D. Fisher, Retired Engineer
I’m Sitting Down At My Computer and Starting to Write…
November 24, 2018
If this the criteria to be a NYT bestseller then I should make bank! I’m am engineer and found this book to be useless. I mean, seriously? Throw out everything that doesn’t bring me joy? That’s the answer? Well, no joke. We all know that we have too much stuff and should part with it all. I thought that if I had to read one more time how the author was positively an organizational genius at age 15, I would throw that book…which didn’t bring me joy…into the trash. As for making my socks and purse happy, my socks are all cozily snugged up together by color…I am an engineer, after all…and my purse feels it is its honored duty to protect its precious traveling companions…the wallet, the inhalor, etc… 24/7.
I, unfortunately, learned some great lessons about parting with too much stuff 8 months ago when my hoarder mother passed away. I bought 120 large trash bags and with a determined ruthlessness, I tossed out 3 tons of trash. Boxed up new stuff for donation. Held estate sales for things of value…which Ms. Kondo does not seem to address very well. I thought that I would gain some insight from this book about purging my own messy house. I don’t want to do to my kids what mother did to me. However, this book was no help. As someone else suggested, don’t waste your time reading the entire book. Just read the sentences in boldface print. Honestly, that’s all that should have been printed but there wouldn’t be much money in selling a brochure.
A good book that perhaps is too comprehensive in some areas and neglects others
March 1, 2018
First, this book has done for me what I wanted it to do: it’s helping me get rid of junk, albeit not quite in the way the author wants me to do it, but progress is progress, right?
I will say the book is somewhat repetitive and it makes the same point over and over (you have too much clutter and you’re keeping it for the wrong reasons); this might be a cold, hard, necessary teaching method to break the habit of keeping clutter, so I won’t dwell on that. On the other hand though, in areas where I wanted more detail, such as the steps she provides to actually do “decluttering”, or “tidying” as the author calls it, I found I wanted more detail. While clothing (for example) is well covered, entire categories of typical American “stuff” are left out, such as cupboards, kitchen tools, towels/linens, sporting goods, major electronic and computer gear, and the garage (and the myriad of categories of stuff found in there). There is absolutely no mention of a garage. The book, to me, is aimed heavily towards a female audience, and I’m not saying that in a sexist way. There is nothing wrong with that, it’s just a missed opportunity to be more inclusive; men have stuff too, and the vast majority (not scientifically measured, just my impression) of the examples in the book are aimed at the types of belongings women *typically* own, again please don’t take this the wrong way. Most of the client examples the author mentions are women, with perhaps only two male clients I can remember. This is only notable to the extent that many pages are spent discussing organizing purses and none spent on organizing screwdrivers. I own zero purses but lots and lots of screwdrivers (along with other tools), and they badly need organizing. But I think I’ll be able to apply the technique to my garage as well as my closet. So for any of you out there who also own screwdrivers and they are in need of organization, perhaps you’ll be in the same boat as me, wondering why your tool collection was never even mentioned.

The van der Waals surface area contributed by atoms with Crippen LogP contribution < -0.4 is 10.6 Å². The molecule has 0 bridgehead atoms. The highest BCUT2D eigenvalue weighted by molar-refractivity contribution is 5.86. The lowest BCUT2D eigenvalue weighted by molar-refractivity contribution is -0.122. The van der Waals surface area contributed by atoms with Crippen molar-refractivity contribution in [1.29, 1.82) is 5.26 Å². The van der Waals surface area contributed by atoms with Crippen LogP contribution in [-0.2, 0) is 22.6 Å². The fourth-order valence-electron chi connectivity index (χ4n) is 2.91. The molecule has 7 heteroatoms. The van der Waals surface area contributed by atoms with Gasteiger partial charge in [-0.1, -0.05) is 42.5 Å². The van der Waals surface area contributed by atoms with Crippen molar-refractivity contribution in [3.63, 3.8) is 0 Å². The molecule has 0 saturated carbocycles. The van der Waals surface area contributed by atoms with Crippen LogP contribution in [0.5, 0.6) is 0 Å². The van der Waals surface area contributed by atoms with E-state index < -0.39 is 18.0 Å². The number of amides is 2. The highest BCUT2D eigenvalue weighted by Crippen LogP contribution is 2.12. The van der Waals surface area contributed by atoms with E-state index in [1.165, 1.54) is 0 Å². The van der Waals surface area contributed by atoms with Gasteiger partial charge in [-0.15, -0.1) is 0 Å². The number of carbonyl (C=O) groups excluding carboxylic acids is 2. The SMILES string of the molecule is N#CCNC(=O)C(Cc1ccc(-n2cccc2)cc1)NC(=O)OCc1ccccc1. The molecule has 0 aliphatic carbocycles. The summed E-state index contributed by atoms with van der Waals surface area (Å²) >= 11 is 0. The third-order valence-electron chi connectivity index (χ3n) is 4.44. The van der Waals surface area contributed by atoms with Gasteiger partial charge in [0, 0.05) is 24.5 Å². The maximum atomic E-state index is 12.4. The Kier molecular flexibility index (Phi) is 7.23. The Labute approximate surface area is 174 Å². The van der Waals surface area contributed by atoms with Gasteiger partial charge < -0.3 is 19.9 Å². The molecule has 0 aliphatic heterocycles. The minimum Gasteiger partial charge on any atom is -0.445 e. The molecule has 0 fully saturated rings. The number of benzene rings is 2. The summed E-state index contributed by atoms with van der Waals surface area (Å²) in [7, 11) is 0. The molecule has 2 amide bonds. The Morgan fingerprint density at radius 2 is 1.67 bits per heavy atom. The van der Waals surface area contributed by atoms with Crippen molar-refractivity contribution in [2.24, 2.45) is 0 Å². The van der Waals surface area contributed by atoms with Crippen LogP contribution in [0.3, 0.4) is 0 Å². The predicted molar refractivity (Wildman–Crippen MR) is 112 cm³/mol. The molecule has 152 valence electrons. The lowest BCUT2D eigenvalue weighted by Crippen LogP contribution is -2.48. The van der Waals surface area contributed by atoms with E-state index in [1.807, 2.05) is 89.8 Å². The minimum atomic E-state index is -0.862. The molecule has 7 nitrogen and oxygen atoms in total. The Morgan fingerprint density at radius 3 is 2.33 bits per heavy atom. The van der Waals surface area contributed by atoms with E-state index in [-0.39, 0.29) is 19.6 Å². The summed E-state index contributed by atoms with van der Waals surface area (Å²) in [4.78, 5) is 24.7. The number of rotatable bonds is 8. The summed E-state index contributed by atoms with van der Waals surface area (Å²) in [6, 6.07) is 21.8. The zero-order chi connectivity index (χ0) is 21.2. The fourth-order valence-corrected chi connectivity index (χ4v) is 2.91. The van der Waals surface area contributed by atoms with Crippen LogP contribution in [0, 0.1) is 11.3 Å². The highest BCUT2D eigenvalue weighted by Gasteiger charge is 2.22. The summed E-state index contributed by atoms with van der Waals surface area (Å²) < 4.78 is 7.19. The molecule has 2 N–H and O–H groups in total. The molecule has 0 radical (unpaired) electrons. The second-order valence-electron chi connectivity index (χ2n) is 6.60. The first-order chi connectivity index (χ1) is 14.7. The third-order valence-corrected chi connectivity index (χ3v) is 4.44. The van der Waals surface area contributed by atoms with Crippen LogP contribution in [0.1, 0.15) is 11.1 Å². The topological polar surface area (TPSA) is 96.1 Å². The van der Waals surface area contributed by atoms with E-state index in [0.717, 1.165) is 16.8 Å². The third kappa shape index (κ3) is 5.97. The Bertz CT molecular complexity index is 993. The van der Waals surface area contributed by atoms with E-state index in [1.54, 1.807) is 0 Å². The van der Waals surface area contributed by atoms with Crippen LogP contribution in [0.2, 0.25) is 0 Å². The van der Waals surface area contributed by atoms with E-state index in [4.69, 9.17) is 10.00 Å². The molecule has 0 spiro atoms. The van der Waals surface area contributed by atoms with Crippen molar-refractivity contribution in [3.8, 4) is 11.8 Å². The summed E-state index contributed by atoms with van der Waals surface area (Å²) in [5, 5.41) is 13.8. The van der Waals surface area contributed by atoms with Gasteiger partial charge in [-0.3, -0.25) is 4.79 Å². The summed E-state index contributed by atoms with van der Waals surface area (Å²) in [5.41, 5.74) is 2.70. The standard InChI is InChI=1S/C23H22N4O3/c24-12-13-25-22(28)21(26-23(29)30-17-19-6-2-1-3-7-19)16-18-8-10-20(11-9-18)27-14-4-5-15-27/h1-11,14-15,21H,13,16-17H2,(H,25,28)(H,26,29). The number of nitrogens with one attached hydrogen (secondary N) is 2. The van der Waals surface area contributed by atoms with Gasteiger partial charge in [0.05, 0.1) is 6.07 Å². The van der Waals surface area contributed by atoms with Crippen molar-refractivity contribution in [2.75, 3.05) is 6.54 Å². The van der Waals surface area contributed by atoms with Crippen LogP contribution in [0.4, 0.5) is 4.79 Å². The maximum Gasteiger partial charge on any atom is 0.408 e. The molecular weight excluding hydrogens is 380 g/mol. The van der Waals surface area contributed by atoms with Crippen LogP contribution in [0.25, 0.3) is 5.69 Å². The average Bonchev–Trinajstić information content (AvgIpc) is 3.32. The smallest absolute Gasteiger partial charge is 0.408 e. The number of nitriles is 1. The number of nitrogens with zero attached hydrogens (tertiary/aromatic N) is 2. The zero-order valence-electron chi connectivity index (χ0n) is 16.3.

I would like the author to focus more on suggesting *donating* the items she so desperately wants us to discard. She gives good reasons for not giving your old stuff to your family, but surely there’s a better home for unwanted clothing than the trash. I’ve made it a point to donate mine. Perhaps this type of thinking will make it into the second edition.
Finally, as the author is from Japan, some of the cited mystical benefits of “tidying up” may register as goofy to Americans. Thanking your belongings for a job well done, as she suggests, is a form of consideration which may not resonate. But this is a matter of personal preference and posture; it certainly can’t hurt but I feel all but the most committed American readers may find it a bit campy.
In any case, I did get rid of a lot of stuff on my first round, and indeed it felt good to do so. I’ve got a long way to go, but at least the author has given me a rational framework for examining an item and deciding “should it stay or should it go”. More is going than ever before.